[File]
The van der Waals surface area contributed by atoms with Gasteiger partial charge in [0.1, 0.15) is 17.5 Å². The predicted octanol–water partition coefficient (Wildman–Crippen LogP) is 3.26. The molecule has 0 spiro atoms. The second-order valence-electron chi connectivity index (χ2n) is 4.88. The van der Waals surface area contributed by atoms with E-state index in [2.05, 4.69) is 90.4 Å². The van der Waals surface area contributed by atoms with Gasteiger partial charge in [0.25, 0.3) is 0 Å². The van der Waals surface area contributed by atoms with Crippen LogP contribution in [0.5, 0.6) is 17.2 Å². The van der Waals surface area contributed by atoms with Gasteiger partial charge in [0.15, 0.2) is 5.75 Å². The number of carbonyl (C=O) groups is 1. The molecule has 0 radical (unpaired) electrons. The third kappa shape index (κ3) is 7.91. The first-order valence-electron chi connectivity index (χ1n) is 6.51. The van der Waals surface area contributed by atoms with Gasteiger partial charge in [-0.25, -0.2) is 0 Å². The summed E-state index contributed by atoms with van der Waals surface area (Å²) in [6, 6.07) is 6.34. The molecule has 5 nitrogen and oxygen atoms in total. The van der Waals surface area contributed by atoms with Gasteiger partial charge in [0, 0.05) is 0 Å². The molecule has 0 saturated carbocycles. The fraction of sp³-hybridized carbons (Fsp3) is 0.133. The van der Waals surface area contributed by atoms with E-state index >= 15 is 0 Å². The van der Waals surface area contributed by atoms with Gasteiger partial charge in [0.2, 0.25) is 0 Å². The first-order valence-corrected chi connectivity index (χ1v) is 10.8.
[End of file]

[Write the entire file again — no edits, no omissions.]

The van der Waals surface area contributed by atoms with Gasteiger partial charge in [0.1, 0.15) is 17.5 Å². The predicted octanol–water partition coefficient (Wildman–Crippen LogP) is 3.26. The molecule has 0 spiro atoms. The second-order valence-electron chi connectivity index (χ2n) is 4.88. The van der Waals surface area contributed by atoms with E-state index in [2.05, 4.69) is 90.4 Å². The van der Waals surface area contributed by atoms with Gasteiger partial charge in [0.25, 0.3) is 0 Å². The van der Waals surface area contributed by atoms with Crippen LogP contribution in [0.5, 0.6) is 17.2 Å². The van der Waals surface area contributed by atoms with Gasteiger partial charge in [0.15, 0.2) is 5.75 Å². The number of carbonyl (C=O) groups is 1. The molecule has 0 radical (unpaired) electrons. The third kappa shape index (κ3) is 7.91. The first-order valence-electron chi connectivity index (χ1n) is 6.51. The van der Waals surface area contributed by atoms with Gasteiger partial charge in [-0.25, -0.2) is 0 Å². The summed E-state index contributed by atoms with van der Waals surface area (Å²) in [6, 6.07) is 6.34. The molecule has 5 nitrogen and oxygen atoms in total. The van der Waals surface area contributed by atoms with Gasteiger partial charge in [0, 0.05) is 0 Å². The molecule has 0 saturated carbocycles. The fraction of sp³-hybridized carbons (Fsp3) is 0.133. The van der Waals surface area contributed by atoms with E-state index >= 15 is 0 Å². The van der Waals surface area contributed by atoms with Gasteiger partial charge in [0.2, 0.25) is 0 Å². The first-order valence-corrected chi connectivity index (χ1v) is 10.8.